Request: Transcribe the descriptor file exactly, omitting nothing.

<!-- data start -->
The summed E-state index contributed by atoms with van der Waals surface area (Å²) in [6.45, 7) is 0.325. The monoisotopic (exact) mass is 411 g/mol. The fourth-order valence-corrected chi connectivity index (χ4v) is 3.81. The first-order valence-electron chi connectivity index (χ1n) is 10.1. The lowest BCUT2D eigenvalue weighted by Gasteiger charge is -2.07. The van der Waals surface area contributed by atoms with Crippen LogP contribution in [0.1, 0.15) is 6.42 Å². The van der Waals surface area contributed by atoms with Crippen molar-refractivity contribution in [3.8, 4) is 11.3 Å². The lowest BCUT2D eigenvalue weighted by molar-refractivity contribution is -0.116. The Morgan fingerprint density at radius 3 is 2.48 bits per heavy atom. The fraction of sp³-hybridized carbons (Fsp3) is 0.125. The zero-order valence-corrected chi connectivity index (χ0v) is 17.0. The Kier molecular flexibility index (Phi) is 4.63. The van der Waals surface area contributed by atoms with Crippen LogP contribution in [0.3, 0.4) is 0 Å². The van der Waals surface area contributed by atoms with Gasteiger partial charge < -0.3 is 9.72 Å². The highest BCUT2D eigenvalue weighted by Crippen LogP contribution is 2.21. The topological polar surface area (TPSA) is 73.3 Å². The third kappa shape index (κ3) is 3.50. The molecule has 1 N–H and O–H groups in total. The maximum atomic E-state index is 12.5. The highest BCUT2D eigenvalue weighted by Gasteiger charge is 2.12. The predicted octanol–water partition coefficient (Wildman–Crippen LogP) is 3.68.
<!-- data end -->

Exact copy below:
The summed E-state index contributed by atoms with van der Waals surface area (Å²) in [6.45, 7) is 0.325. The monoisotopic (exact) mass is 411 g/mol. The fourth-order valence-corrected chi connectivity index (χ4v) is 3.81. The first-order valence-electron chi connectivity index (χ1n) is 10.1. The lowest BCUT2D eigenvalue weighted by Gasteiger charge is -2.07. The van der Waals surface area contributed by atoms with Crippen LogP contribution in [0.1, 0.15) is 6.42 Å². The van der Waals surface area contributed by atoms with Crippen molar-refractivity contribution in [3.8, 4) is 11.3 Å². The lowest BCUT2D eigenvalue weighted by molar-refractivity contribution is -0.116. The Morgan fingerprint density at radius 3 is 2.48 bits per heavy atom. The fraction of sp³-hybridized carbons (Fsp3) is 0.125. The zero-order valence-corrected chi connectivity index (χ0v) is 17.0. The Kier molecular flexibility index (Phi) is 4.63. The van der Waals surface area contributed by atoms with Crippen LogP contribution in [0.3, 0.4) is 0 Å². The van der Waals surface area contributed by atoms with Gasteiger partial charge < -0.3 is 9.72 Å². The highest BCUT2D eigenvalue weighted by Crippen LogP contribution is 2.21. The topological polar surface area (TPSA) is 73.3 Å². The third kappa shape index (κ3) is 3.50. The molecule has 1 N–H and O–H groups in total. The maximum atomic E-state index is 12.5. The highest BCUT2D eigenvalue weighted by Gasteiger charge is 2.12. The predicted octanol–water partition coefficient (Wildman–Crippen LogP) is 3.68.